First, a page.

West Nile Virus, Lyme & Tick-Borne Diseases

West Nile Virus

West Nile virus is transmitted by the bite of an infected mosquito. Mild symptoms include     fever, headache, and body aches, occasionally with a skin rash on the trunk of the body and swollen lymph glands. Symptoms of severe   infection include headache, high fever, neck stiffness, stupor, disorientation, coma, tremors, convulsions, muscle weakness, and paralysis.

You can protect yourself from mosquito bites in these ways:

· Apply Picaridin or insect repellent with DEET to exposed skin.

· Spray clothing with repellents containing DEET or permethrin. (Note: Do not spray permethrin directly onto exposed skin.)

· Wear long sleeves, long pants, and socks.

· Be extra vigilant at dusk and dawn when mosquitoes are most active.

· Get rid of sources of standing water (used tires, buckets) to reduce or eliminate     mosquito breeding areas.

Lyme & Tick-Borne Diseases

These illnesses (i.e., Rocky Mountain spotted fever) are transmitted to people by bacteria from bites of infected deer (blacklegged) ticks. In the case of Lyme disease, most, but not all, victims will develop a “bulls-eye” rash. Other signs and symptoms may be non-specific and similar to flu-like symptoms such as fever, lymph node swelling, neck stiffness, generalized fatigue, headaches, migrating joint aches, or muscle aches. You are at increased risk if your work outdoors involves construction, landscaping, forestry, brush clearing, land            surveying, farming, rail-roads, oil fields, utility lines, or park and wildlife management.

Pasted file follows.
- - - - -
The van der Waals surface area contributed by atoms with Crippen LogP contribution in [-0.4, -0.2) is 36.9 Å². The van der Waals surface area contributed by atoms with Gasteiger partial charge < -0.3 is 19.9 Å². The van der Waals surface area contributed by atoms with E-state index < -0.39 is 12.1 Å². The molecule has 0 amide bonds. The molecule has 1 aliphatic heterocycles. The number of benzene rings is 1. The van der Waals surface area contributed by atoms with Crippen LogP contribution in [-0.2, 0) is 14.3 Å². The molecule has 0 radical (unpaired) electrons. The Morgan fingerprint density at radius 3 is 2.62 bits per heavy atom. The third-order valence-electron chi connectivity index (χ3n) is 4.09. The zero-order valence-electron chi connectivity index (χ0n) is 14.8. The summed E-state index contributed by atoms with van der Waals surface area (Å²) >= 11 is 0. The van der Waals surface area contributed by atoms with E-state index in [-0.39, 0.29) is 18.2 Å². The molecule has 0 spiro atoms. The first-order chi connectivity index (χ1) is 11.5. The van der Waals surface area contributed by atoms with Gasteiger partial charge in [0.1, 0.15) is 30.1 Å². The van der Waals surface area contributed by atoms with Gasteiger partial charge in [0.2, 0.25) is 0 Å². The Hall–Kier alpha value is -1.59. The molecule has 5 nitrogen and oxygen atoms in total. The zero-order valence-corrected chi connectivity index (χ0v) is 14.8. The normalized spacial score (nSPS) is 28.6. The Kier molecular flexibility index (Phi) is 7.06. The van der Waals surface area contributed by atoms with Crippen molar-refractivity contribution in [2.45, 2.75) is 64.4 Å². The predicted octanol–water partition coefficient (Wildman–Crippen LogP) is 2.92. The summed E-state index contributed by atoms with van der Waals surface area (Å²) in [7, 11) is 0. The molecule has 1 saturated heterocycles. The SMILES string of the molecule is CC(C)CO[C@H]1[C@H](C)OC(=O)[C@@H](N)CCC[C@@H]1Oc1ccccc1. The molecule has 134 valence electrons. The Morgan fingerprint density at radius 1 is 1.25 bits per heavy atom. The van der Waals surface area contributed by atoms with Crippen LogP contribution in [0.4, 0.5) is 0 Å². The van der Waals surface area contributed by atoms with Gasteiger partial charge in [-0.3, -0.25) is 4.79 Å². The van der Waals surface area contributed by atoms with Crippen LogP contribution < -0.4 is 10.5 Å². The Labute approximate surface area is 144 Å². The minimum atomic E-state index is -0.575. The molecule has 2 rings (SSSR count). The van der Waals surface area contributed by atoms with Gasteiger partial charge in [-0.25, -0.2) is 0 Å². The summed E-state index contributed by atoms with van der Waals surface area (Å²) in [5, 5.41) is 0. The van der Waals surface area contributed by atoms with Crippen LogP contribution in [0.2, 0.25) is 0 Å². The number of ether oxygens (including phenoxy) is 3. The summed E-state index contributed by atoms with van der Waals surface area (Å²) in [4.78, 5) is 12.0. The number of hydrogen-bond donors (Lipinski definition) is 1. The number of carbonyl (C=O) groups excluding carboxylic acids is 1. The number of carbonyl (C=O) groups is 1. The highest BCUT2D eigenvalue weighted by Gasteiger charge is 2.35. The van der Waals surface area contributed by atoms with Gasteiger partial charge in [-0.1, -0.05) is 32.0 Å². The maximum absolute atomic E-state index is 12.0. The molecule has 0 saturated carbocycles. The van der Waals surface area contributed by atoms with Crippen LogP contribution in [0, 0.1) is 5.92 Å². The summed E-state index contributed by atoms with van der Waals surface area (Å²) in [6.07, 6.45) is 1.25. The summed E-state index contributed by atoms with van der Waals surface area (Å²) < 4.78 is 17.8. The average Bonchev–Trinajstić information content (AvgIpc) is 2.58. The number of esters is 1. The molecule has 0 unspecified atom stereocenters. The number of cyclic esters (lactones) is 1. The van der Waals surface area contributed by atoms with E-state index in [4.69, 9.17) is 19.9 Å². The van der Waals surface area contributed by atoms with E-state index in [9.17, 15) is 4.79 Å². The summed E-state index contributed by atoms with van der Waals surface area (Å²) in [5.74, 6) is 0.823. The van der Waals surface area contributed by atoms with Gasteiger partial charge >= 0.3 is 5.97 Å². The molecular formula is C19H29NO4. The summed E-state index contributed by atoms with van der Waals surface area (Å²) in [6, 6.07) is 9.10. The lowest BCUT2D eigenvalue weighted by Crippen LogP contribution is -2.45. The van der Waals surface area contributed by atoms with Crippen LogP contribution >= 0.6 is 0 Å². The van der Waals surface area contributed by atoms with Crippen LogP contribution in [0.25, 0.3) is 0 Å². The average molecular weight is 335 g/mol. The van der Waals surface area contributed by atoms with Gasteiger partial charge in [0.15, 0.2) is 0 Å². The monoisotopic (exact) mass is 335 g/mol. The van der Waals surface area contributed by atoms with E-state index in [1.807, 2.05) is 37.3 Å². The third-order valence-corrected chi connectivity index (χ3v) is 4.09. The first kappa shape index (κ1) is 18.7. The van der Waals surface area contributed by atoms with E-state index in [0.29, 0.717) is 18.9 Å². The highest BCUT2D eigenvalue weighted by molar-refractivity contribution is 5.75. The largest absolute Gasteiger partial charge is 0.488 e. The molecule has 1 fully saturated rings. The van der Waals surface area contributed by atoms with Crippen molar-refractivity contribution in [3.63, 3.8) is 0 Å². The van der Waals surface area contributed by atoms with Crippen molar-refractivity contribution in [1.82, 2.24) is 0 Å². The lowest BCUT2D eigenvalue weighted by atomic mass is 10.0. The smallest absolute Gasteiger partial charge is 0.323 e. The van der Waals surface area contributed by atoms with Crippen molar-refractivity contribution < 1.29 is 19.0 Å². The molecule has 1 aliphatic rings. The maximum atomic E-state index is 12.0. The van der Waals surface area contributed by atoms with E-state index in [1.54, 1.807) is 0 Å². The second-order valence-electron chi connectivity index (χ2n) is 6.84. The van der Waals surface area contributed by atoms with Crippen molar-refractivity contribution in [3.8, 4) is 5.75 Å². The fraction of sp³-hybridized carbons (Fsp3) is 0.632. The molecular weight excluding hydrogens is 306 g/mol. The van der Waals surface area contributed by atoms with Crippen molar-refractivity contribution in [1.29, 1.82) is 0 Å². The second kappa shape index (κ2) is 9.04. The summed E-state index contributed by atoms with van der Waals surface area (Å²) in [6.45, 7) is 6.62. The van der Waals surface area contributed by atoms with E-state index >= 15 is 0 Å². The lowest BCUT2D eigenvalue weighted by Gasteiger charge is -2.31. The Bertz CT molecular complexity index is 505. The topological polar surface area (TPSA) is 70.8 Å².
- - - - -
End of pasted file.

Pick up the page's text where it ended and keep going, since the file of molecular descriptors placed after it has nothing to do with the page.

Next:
Protect yourself with these precautions:

· Wear light-colored clothes to see ticks    more easily.

· Wear long sleeves; tuck pant legs into socks or boots.

· Wear high boots or closed shoes that cover your feet completely.

· Wear a hat.

· Use tick repellants, but not on your face. Shower after work. Wash and dry your work clothes at high temperature.

· Examine your body for ticks after work. Remove any attached ticks promptly and carefully with fine-tipped tweezers by gripping the tick. Do not use petroleum jelly, a hot match, or nail polish to remove the tick.

Safety Tips develope by OSHA - U.S. Department of Labor
(800) 321-OSHA